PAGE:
Enough about my family. You are probably reading this to learn more about living on Orcas Island. Remember how I said the snow brings the community together with the shared experience? I loved seeing the pictures my fellow islanders were posting on social media during the snow days. I’ll share some of my favorites here.

Tom Tillman posted these pictures from his farm in Doe Bay. I think this driver may have been caught in the storm of ’87.

 

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Alexis Beckley captured this scene of the snow meeting the sea at West Beach on Monday morning. Her hashtag was #snowatsealevel #magical #pnw #luckytoliveonorcas.

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Lynn Cunningham shared this beautiful view of Rosario Resort from her living room on Monday morning.

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Cindy Ceteras captured this image from her dining room window in Eastsound. Cindy is enjoying her first winter on Orcas.

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Mary Ann Sircely uploaded this beautiful evening snow picture along with this hashtag #itneversnowsonorcasisland.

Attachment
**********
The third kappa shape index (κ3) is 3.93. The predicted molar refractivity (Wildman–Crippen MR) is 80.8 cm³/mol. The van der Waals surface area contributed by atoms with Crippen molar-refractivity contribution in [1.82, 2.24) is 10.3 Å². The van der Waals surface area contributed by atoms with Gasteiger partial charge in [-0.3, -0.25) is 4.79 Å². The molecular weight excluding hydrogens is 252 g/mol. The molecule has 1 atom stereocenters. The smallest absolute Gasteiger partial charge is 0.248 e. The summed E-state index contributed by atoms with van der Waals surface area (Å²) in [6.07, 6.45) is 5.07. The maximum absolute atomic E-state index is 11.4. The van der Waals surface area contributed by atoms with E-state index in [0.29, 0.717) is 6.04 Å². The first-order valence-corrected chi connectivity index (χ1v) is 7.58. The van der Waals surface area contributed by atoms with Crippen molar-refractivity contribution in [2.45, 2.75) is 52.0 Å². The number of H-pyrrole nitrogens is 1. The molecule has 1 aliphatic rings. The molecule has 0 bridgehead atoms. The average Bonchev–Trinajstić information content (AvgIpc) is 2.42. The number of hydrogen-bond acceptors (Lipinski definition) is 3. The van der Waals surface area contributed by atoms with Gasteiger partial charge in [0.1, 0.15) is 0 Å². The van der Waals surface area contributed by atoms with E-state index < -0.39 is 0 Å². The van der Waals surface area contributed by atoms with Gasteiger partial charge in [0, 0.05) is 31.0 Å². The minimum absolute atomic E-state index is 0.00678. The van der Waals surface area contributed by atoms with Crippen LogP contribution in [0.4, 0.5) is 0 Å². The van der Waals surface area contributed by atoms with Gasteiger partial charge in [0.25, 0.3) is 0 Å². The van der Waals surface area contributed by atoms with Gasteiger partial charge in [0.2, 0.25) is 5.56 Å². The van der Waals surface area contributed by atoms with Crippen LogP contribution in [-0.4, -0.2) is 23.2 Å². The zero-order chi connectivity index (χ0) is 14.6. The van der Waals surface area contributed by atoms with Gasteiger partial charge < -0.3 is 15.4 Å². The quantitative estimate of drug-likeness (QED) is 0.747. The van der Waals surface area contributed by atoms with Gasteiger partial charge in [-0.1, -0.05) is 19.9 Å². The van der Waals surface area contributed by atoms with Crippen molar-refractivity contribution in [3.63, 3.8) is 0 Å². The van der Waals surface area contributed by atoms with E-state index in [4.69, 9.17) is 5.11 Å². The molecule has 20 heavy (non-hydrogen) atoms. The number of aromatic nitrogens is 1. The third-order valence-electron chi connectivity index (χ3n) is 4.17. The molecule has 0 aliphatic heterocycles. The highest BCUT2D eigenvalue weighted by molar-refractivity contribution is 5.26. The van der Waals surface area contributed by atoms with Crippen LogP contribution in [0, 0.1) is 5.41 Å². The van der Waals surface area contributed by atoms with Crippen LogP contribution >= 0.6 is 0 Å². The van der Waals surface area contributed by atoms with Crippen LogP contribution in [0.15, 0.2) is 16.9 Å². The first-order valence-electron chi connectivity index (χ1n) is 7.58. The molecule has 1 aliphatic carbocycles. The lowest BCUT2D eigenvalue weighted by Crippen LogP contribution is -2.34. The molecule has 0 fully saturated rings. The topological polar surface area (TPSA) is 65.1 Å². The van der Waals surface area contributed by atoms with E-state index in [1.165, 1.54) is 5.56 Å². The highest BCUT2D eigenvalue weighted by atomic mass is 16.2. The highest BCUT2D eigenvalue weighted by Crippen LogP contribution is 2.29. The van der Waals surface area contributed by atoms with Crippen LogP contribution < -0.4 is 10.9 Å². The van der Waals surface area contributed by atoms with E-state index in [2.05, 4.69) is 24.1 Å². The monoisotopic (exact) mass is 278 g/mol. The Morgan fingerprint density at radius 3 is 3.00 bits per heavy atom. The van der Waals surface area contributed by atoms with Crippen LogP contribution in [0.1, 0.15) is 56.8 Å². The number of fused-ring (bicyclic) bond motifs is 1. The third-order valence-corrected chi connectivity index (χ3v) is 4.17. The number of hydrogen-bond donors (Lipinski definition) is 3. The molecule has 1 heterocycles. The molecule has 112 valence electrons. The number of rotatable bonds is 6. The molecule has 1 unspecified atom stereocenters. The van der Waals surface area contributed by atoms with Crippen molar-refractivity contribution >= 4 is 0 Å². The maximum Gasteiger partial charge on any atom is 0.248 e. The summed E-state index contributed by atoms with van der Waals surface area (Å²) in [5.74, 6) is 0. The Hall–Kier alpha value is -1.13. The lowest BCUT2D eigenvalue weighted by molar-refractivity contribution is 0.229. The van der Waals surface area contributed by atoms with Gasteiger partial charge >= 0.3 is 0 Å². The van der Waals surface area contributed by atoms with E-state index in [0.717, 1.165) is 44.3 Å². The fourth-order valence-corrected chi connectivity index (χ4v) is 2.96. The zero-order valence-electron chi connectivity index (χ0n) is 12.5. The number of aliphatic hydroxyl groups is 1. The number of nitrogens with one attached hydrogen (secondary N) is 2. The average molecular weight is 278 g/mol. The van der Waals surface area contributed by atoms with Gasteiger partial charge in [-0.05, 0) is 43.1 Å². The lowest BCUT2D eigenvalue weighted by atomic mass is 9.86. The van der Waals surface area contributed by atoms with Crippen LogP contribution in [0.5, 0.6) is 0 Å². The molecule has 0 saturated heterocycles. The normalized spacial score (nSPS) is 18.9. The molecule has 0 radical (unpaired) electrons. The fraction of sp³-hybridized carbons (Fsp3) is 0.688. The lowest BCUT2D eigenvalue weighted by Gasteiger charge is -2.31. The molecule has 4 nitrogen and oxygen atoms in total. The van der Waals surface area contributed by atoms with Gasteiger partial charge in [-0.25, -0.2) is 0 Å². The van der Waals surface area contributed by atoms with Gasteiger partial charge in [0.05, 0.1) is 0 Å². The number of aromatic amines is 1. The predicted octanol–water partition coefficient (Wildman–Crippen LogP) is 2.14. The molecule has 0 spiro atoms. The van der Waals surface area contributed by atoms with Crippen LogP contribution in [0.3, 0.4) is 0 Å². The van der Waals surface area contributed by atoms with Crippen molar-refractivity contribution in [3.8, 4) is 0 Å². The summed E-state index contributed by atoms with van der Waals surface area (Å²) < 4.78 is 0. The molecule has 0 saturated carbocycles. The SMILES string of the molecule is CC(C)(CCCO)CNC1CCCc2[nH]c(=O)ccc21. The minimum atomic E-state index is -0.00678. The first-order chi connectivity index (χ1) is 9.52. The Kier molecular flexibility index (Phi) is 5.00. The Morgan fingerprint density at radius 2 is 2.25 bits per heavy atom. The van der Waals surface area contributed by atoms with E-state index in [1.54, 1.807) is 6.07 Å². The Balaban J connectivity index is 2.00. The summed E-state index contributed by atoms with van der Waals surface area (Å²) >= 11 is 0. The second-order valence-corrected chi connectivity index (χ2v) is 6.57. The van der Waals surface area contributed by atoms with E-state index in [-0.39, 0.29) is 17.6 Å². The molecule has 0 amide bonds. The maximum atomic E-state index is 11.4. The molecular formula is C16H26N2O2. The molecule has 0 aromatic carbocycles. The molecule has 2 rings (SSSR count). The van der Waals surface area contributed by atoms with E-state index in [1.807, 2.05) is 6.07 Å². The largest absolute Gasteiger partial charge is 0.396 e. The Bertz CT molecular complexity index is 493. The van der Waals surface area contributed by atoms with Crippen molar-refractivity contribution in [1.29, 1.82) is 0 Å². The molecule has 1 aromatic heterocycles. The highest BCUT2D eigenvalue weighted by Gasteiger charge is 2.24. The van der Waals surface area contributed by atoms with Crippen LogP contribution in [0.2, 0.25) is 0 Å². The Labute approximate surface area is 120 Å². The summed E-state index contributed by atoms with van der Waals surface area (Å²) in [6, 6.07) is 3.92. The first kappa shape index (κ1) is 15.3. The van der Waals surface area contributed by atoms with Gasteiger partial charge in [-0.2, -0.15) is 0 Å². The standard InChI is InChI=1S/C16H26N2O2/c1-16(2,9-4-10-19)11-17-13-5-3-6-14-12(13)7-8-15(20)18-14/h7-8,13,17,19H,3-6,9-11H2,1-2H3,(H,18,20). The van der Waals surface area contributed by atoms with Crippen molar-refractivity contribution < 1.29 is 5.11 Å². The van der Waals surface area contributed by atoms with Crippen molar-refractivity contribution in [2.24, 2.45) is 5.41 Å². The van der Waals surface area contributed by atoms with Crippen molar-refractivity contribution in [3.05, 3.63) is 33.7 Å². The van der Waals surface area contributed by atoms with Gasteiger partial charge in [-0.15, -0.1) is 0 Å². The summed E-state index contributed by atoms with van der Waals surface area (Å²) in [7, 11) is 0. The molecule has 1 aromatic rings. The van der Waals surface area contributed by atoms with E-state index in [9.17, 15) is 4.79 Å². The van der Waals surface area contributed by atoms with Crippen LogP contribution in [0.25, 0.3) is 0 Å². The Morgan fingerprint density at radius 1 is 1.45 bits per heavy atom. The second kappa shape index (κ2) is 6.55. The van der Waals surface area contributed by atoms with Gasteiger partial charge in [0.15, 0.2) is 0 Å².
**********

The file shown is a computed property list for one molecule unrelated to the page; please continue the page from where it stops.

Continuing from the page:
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The snow gives us clues as to what the local wildlife is up too. These bird prints were left outside my sliding glass door. It was fun to follow them and imagine the path of the little birdie that left them.bird-tracks

Deborah Jones posted this picture of the Raccoon tracks with this comment. “Raccoons circling the henhouse busted by the snow.”

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Tuesday morning brought this beautiful sunrise on the East side of the island. Teacher Anne Ford McGrath shared this picture along with every teacher’s favorite winter morning announcement, “Snow Day, No School!”